California blazes force shutdown of famed parks
Big Sur, Calif. — California’s signature parks along the Big Sur coastline that draw thousands of daily visitors were closed Tuesday as one of the state’s two major wildfires threatened the scenic region at the height of the summer tourism season.
To the south, firefighters made progress containing a huge blaze in mountains outside Los Angeles, allowing authorities to let most of 20,000 people evacuated over the weekend to return home. In Wyoming, a large backcountry wildfire in the Shoshone National Forest put about 290 homes and guest ranches at risk.
The Los Angeles-area fire has destroyed 18 homes since it started and authorities over the weekend discovered a burned body in a car identified Tuesday as a man who refused to be evacuated.
A woman living in the house Robert Bresnick was visiting left with firefighters but he went back inside the house. The body of Bresnick, 67, was found about 20 minutes later Saturday in the car after flames tore through the area, said Los Angeles County Coroner’s Assistant Ed Winter.
The Big Sur closures were put into place for parks that draw 7,500 visitors daily from around the world for their dramatic vistas of ocean and mountains along Highway 1 near storied Monterey Bay.
The park shutdowns came as a fire that started Friday just north of Big Sur grew Tuesday to 30 square miles but was just 10 percent contained. Twenty homes have burned in the zone, residents of 300 more were ordered to evacuate and more than 2,000 firefighters were trying to douse the blaze.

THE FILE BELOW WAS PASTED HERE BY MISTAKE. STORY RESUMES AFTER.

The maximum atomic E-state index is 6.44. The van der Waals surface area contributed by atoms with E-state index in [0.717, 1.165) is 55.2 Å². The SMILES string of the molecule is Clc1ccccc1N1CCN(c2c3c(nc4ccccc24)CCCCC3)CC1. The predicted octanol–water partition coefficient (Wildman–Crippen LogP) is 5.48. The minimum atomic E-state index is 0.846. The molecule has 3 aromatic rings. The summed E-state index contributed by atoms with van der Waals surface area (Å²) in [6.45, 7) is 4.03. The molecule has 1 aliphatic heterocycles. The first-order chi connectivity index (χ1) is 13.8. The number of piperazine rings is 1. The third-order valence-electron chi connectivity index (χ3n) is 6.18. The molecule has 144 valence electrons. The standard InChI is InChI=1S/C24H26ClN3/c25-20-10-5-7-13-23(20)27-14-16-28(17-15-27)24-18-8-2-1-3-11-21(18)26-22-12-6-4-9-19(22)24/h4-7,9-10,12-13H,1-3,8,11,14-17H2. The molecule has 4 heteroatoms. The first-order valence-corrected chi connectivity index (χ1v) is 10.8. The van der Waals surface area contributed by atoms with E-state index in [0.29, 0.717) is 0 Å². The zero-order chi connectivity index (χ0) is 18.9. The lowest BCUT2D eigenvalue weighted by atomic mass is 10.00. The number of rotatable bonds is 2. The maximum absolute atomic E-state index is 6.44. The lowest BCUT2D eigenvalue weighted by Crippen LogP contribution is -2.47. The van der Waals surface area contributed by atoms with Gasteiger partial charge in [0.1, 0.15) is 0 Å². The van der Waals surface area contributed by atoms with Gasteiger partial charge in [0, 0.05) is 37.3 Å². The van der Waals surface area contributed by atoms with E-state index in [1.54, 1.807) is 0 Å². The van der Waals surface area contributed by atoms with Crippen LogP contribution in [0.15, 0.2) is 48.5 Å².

“At any point in time this fire can change directions, can spread very quickly and if that happens there could be embers that fly a mile ahead of the main fire,” said Richard Cordova, a state fire captain.
Park roads, trails and camping sites in five parks and a nature reserve were closed as a safety precaution because of thick smoke causing unhealthy air quality and to keep the roads free of traffic for firefighters, said state parks spokesman Dennis Weber.
The Wyoming fire in a remote region burned nearly 11 square miles and forced the evacuations of 900 people but no homes had burned by Tuesday afternoon, authorities said.
In neighboring Bridger-Teton National Forest, a fire grew to 26 square miles and was partially contained. Two smaller fires were burning in the Bighorn National Forest.
In Southern California, the fire in rugged wilderness between the northern edge of Los Angeles and the suburban city of Santa Clarita grew to 58 1/2square miles.
But authorities said Tuesday they had managed to contain 25 percent of the area.